The report reveals that TV formats are being protected by a suite of laws, from the traditional starting point — copyright — through to the less obvious suspects of unfair competition, passing off, trade mark and breach of confidence.
“Those in the industry who are sceptical about the protection of format rights may be surprised by some of the findings,” says Priya Nagpal, barrister and senior associate at the international media firm Olswang LLP, who co-authored the report in association with Dr Sukhpreet Singh. “But the report confirms that format creators have become more sophisticated at restraining copycats by looking beyond copyright and using instead a variety of legal rights to protect their successful TV programmes.”
Nagpal surveyed 14 territories — including Australia, Belgium, Brazil, Canada, India, the UK and the US — and examined more than 40 judgments in the course of compiling Protecting Format Rights. The good news is that, in most of these cases, format creators succeeded in enforcing their rights through a variety of means. Less positively, the report also revealed that legal inconsistencies can result in a format being protected in one territory but not in another. However, while format imitators may get away with copying in one jurisdiction, they will struggle to distribute their rip-offs in others, thus reducing the value of copycat shows on the global market.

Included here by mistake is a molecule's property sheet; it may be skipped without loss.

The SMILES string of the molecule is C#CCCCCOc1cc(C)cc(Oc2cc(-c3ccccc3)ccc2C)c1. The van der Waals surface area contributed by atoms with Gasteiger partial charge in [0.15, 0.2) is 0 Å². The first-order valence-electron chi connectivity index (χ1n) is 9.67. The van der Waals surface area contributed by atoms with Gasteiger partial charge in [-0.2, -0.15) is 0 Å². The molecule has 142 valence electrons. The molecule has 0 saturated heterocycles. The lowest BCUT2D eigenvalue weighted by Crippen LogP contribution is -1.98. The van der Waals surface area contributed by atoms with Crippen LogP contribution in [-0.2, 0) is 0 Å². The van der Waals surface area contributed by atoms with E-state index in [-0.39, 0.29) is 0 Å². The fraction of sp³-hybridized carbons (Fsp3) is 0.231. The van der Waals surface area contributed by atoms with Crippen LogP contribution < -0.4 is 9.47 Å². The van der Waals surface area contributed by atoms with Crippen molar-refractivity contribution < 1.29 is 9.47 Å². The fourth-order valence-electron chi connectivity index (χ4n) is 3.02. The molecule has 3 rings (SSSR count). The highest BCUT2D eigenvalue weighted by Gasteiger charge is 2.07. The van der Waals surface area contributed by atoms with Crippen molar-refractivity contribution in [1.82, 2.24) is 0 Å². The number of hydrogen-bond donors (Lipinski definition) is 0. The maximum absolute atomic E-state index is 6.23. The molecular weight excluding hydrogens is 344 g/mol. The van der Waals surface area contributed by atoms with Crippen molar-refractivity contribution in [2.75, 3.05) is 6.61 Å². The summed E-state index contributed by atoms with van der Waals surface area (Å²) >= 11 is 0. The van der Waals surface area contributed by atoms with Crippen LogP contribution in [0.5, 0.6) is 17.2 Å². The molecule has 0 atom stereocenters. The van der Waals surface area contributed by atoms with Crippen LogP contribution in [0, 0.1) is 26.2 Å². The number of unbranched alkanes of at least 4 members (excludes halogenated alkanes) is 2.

Presenting Protecting Format Rights to the international press at MIPCOM, FRAPA board member David Lyle, CEO of National Geographic Channels, hailed it as “a handy guide to how format creators can build in protection at all stages of development, particularly in the early days of pitching concepts, when your creation is at its most vulnerable”.
Among the practical steps that format creators can take to protect their rights are documenting their shows in ‘bibles’ and ensuring that pitches or proposals are covered by confidentiality agreements. Other golden rules include a zero-tolerance policy towards rip-off shows, since an unchallenged imitation in one market will inevitably spawn other copies in other markets.
“A hit international TV programme may be a licence to print money, but a valuable format is also a vulnerable one and needs all the protection on offer,” Lyle said, observing that pirated formats would not exist if it were not for unscrupulous broadcasters.
Nagpal’s message to any broadcaster tempted to rip off rather than pay up is measured but clear: “Although sometimes inconsistent, there is protection for formats in a variety of forms in numerous countries around the world.”